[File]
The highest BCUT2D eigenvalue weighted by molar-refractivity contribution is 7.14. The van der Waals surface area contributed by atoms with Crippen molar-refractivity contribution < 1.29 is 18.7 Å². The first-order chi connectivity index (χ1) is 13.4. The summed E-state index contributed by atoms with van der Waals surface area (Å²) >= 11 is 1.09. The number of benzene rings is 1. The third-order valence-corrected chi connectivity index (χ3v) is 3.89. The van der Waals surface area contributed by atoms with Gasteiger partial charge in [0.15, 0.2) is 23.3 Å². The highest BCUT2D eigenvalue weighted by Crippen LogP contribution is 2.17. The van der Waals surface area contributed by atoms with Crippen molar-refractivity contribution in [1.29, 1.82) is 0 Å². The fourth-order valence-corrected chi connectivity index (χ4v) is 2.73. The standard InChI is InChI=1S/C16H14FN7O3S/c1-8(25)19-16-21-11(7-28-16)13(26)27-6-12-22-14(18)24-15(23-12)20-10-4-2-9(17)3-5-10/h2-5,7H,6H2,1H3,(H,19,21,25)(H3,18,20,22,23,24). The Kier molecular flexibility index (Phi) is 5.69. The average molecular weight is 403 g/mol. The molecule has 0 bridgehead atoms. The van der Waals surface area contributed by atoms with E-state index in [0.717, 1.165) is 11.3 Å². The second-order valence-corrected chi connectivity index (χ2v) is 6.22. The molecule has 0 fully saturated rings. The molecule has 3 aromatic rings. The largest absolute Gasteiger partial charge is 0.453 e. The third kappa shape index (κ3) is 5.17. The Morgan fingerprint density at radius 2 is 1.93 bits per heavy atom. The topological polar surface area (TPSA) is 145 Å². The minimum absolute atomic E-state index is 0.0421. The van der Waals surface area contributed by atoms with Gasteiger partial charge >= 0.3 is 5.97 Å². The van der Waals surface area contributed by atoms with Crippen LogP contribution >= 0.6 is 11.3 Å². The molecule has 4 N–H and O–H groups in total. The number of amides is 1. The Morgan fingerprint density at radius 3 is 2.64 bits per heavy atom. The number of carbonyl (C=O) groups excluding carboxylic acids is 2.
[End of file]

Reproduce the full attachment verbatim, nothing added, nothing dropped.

The highest BCUT2D eigenvalue weighted by molar-refractivity contribution is 7.14. The van der Waals surface area contributed by atoms with Crippen molar-refractivity contribution < 1.29 is 18.7 Å². The first-order chi connectivity index (χ1) is 13.4. The summed E-state index contributed by atoms with van der Waals surface area (Å²) >= 11 is 1.09. The number of benzene rings is 1. The third-order valence-corrected chi connectivity index (χ3v) is 3.89. The van der Waals surface area contributed by atoms with Gasteiger partial charge in [0.15, 0.2) is 23.3 Å². The highest BCUT2D eigenvalue weighted by Crippen LogP contribution is 2.17. The van der Waals surface area contributed by atoms with Crippen molar-refractivity contribution in [1.29, 1.82) is 0 Å². The fourth-order valence-corrected chi connectivity index (χ4v) is 2.73. The standard InChI is InChI=1S/C16H14FN7O3S/c1-8(25)19-16-21-11(7-28-16)13(26)27-6-12-22-14(18)24-15(23-12)20-10-4-2-9(17)3-5-10/h2-5,7H,6H2,1H3,(H,19,21,25)(H3,18,20,22,23,24). The Kier molecular flexibility index (Phi) is 5.69. The average molecular weight is 403 g/mol. The molecule has 0 bridgehead atoms. The van der Waals surface area contributed by atoms with E-state index in [0.717, 1.165) is 11.3 Å². The second-order valence-corrected chi connectivity index (χ2v) is 6.22. The molecule has 0 fully saturated rings. The molecule has 3 aromatic rings. The largest absolute Gasteiger partial charge is 0.453 e. The third kappa shape index (κ3) is 5.17. The Morgan fingerprint density at radius 2 is 1.93 bits per heavy atom. The topological polar surface area (TPSA) is 145 Å². The minimum absolute atomic E-state index is 0.0421. The van der Waals surface area contributed by atoms with Gasteiger partial charge >= 0.3 is 5.97 Å². The van der Waals surface area contributed by atoms with Crippen LogP contribution >= 0.6 is 11.3 Å². The molecule has 4 N–H and O–H groups in total. The number of amides is 1. The Morgan fingerprint density at radius 3 is 2.64 bits per heavy atom. The number of carbonyl (C=O) groups excluding carboxylic acids is 2.